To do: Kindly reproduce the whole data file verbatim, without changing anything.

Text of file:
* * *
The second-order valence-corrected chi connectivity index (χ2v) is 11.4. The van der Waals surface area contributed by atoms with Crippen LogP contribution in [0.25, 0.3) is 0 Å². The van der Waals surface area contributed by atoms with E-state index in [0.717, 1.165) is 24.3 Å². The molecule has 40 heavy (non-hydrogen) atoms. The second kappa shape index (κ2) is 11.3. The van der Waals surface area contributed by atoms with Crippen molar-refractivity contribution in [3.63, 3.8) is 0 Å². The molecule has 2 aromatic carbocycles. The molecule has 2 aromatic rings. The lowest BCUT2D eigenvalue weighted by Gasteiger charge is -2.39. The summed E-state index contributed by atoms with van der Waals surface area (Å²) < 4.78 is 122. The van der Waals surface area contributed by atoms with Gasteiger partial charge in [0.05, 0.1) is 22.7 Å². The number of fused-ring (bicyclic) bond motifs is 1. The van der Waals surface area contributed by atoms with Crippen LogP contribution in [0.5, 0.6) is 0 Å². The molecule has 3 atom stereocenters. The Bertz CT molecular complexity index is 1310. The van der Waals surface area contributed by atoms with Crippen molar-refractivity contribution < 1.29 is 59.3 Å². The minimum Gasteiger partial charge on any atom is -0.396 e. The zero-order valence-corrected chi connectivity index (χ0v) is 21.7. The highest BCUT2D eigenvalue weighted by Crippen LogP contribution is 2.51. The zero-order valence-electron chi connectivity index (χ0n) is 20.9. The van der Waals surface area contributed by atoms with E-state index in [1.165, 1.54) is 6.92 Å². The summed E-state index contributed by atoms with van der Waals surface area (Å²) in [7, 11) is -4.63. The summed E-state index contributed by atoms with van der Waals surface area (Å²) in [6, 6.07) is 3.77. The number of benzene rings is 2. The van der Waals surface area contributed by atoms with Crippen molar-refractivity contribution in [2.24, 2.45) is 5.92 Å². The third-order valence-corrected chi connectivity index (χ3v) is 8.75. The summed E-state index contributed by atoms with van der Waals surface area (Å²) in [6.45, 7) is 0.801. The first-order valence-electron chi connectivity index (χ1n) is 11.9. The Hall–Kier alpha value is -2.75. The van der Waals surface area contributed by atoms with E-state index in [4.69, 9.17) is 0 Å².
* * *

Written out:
The second-order valence-corrected chi connectivity index (χ2v) is 11.4. The van der Waals surface area contributed by atoms with Crippen LogP contribution in [0.25, 0.3) is 0 Å². The van der Waals surface area contributed by atoms with E-state index in [0.717, 1.165) is 24.3 Å². The molecule has 40 heavy (non-hydrogen) atoms. The second kappa shape index (κ2) is 11.3. The van der Waals surface area contributed by atoms with Crippen molar-refractivity contribution in [3.63, 3.8) is 0 Å². The molecule has 2 aromatic carbocycles. The molecule has 2 aromatic rings. The lowest BCUT2D eigenvalue weighted by Gasteiger charge is -2.39. The summed E-state index contributed by atoms with van der Waals surface area (Å²) < 4.78 is 122. The van der Waals surface area contributed by atoms with Gasteiger partial charge in [0.05, 0.1) is 22.7 Å². The number of fused-ring (bicyclic) bond motifs is 1. The van der Waals surface area contributed by atoms with Crippen LogP contribution in [0.5, 0.6) is 0 Å². The molecule has 3 atom stereocenters. The Bertz CT molecular complexity index is 1310. The van der Waals surface area contributed by atoms with Crippen molar-refractivity contribution < 1.29 is 59.3 Å². The minimum Gasteiger partial charge on any atom is -0.396 e. The zero-order valence-corrected chi connectivity index (χ0v) is 21.7. The highest BCUT2D eigenvalue weighted by Crippen LogP contribution is 2.51. The zero-order valence-electron chi connectivity index (χ0n) is 20.9. The van der Waals surface area contributed by atoms with E-state index in [1.165, 1.54) is 6.92 Å². The summed E-state index contributed by atoms with van der Waals surface area (Å²) in [7, 11) is -4.63. The summed E-state index contributed by atoms with van der Waals surface area (Å²) in [6, 6.07) is 3.77. The number of benzene rings is 2. The van der Waals surface area contributed by atoms with Crippen molar-refractivity contribution in [2.24, 2.45) is 5.92 Å². The third-order valence-corrected chi connectivity index (χ3v) is 8.75. The summed E-state index contributed by atoms with van der Waals surface area (Å²) in [6.45, 7) is 0.801. The first-order valence-electron chi connectivity index (χ1n) is 11.9. The Hall–Kier alpha value is -2.75. The van der Waals surface area contributed by atoms with E-state index in [4.69, 9.17) is 0 Å².